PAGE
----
In Soviet Russia, games play you

1 March 2015

There has long been debate over whether there’s a correlation between violence in video games and violent behaviour in young people. However, the simpler games of yore are not the innocent, wholesome amusements that we may think they are – nay, they are in fact insidious pieces of government propaganda.

Due to all of Putin’s recent antagonism towards the West, it’s no surprise that many are concerned that the Cold War is reigniting (read: ‘Winter is coming’). Some speculate that the Cold War never really ended to begin with. However, long before the Berlin Wall came down, the Soviets had already infiltrated the minds of young Westerners with something so innocuous and ridiculously addictive that we didn’t even notice. I am, of course, talking about Tetris, which was designed in 1984 (gasp!) by Soviet game designer Alexey Pajitnov.

Tetris is a piece of communist propaganda. No matter what shape or colour, all blocks are created equal, each consisting of four squares. The aim of many other games is to accumulate as many points as possible, and come up on top as the winner. This is a very capitalist way of thinking, is it not? In contrast, Tetris tells you that, no matter how far you go, no matter how many points you get, you can never win. It should be noted that Tetris is a never-ending game, so trying to get points and beat high scores means just chasing goals that are ultimately meaningless, as you always lose.

But the game also reflects communistic thinking by not encouraging creativity. You aren’t being asked to adventure or innovate. Instead, you are just allocated resources from some faceless central source. And they’re not particularly exciting things that you get but the same blocks and shapes over and over. This is symbolic of the stagnation of innovation in communist countries, where everything remains the same, as opposed to the constant technological advancement in capitalist societies.

One of the strengths of capitalism over communism is that competition and the profit motive lead to more innovation and higher productivity. People are more motivated to work hard and achieve their goals because they will be rewarded accordingly. However, to this day, kids waste countless hours on Tetris – a game that is still popular even with the plethora of video game consoles – time that should have been spent studying in order to better become productive members of society. I remember many of my fellow high school students wasting countless hours in class playing Tetris. Not only did our teachers fail to tell us off, they would often join us.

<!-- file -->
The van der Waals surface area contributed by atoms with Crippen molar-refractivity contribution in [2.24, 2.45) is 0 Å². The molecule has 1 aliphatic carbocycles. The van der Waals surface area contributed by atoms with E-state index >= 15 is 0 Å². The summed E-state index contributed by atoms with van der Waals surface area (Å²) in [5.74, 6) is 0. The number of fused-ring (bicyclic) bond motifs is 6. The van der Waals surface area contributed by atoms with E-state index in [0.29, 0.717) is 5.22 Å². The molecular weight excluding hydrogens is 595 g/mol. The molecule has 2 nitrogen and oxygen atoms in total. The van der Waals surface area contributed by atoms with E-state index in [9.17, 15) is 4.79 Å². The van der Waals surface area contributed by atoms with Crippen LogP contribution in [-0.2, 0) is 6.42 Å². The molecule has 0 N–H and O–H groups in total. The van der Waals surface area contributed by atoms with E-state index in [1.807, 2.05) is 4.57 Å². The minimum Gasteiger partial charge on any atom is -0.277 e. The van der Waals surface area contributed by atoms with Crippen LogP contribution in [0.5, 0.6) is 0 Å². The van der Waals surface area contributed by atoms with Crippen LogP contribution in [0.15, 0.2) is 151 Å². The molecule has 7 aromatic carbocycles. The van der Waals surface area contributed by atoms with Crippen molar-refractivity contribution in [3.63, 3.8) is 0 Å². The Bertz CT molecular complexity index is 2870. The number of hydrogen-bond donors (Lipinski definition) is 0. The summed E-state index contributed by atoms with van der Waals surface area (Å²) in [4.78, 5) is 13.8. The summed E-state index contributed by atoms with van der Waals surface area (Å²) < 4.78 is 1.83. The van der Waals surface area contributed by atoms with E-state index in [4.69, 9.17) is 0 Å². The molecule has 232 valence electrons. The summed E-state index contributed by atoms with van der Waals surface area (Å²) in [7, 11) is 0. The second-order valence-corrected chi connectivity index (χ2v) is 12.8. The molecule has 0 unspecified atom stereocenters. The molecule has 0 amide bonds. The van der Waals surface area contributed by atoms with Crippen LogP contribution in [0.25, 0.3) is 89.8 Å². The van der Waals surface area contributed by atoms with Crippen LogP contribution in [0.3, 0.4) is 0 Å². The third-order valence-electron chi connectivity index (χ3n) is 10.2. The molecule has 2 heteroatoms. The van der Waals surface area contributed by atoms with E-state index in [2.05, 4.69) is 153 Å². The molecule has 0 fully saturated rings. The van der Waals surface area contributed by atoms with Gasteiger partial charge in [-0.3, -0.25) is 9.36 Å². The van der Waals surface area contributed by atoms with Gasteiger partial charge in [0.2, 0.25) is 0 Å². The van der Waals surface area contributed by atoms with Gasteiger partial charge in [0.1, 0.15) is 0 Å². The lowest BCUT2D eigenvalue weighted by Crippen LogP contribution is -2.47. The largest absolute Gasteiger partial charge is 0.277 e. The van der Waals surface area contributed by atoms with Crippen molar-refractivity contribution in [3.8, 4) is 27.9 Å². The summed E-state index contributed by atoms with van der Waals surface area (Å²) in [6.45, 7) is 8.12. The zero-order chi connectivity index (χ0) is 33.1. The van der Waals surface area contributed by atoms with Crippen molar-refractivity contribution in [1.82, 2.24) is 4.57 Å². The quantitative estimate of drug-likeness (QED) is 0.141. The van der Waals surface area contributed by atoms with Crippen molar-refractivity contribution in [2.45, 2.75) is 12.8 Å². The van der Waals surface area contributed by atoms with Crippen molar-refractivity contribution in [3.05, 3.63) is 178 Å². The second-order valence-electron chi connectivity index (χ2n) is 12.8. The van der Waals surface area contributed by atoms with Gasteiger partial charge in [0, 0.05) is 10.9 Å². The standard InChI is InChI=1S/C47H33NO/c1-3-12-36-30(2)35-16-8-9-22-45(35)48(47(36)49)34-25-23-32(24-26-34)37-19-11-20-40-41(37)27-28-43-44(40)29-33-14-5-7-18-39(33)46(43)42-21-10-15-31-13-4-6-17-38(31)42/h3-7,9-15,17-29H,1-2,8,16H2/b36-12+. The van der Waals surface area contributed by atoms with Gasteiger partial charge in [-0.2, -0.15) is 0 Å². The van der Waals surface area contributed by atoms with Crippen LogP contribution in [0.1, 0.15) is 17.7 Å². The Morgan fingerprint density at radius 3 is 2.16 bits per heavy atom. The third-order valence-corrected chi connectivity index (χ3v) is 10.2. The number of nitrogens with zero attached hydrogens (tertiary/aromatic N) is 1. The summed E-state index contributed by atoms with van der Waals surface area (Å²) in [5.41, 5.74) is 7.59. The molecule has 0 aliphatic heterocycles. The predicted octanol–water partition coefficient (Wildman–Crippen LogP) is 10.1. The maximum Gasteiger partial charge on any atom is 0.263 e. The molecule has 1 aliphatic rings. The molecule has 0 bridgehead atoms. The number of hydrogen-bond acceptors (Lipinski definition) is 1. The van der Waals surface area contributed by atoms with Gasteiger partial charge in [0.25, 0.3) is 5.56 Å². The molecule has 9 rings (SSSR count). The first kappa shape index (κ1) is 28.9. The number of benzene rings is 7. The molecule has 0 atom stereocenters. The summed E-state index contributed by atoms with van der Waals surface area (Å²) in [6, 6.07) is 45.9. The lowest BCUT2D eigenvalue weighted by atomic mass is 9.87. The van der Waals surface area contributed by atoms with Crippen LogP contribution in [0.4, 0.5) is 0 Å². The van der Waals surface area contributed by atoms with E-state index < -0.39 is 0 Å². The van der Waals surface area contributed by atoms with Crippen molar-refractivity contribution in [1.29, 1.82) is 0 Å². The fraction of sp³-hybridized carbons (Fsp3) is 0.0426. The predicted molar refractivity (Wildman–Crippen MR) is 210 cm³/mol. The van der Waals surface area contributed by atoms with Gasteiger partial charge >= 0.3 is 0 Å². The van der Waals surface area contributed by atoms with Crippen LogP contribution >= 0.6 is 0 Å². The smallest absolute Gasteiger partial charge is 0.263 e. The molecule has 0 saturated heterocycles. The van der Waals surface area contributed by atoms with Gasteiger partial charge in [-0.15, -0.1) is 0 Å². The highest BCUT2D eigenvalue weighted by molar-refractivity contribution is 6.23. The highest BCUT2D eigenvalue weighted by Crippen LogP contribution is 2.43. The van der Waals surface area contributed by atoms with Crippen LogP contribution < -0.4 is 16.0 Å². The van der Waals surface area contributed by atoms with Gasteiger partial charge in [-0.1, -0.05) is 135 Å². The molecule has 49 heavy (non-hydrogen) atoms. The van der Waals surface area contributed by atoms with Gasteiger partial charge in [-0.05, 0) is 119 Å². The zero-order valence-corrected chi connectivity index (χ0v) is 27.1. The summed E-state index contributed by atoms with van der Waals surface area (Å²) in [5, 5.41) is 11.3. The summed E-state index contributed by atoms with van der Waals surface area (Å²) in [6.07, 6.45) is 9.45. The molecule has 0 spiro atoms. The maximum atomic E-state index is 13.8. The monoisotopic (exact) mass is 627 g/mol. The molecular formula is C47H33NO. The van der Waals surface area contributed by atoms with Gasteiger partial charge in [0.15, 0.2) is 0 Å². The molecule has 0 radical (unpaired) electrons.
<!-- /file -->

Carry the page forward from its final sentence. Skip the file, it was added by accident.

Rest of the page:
So there you go. Tetris is a piece of Soviet propaganda. And yet the capitalists also had their propagandistic games too – not surprising, as a fundamentally immoral ideology needs all the help it can get convincing the masses that it is the only acceptable system under which to live. Monopoly, where players win by accumulating the most wealth while bankrupting everybody else, goes against the egalitarian principles of social democracy, where everybody gets a fair go and economic monopolies are condemned. Ironically, the game was designed by anti-monopolist Elizabeth Magie who wished to explain the negative consequences of property ownership concentration. Doubly ironically, it was later acquired by businessman Charles Darrow, who then claimed he was the sole inventor of the game. Fittingly, Monopoly has now become the world’s bestselling board game. Magie received only $500 for her invention and until recent times was not recognised as the creator of the game.

On a larger scale, Monopoly reflects America’s strategy during the Cold War, in their attempt to encircle and ultimately bankrupt the Soviet Union. The control of land was an important part of American foreign policy, as seen in the stationing of military in NATO and East Asian countries, and the upset of losing Iran and Vietnam. With the collapse of the Soviet Union, the United States now has an uncontested global monopoly on wealth and military power. But Elizabeth Magie may yet have the last laugh, as monopolies do not last indefinitely. In their dominance they begin engaging in unethical practices and collapsing under the weight of their own power, having long abandoned their founding principles. Al Qaeda attacked the World Trade Centre and the Pentagon after all, not the Statue of Liberty or Harvard University.

As for the libertarians? Well, there’s Cards Against Humanity…

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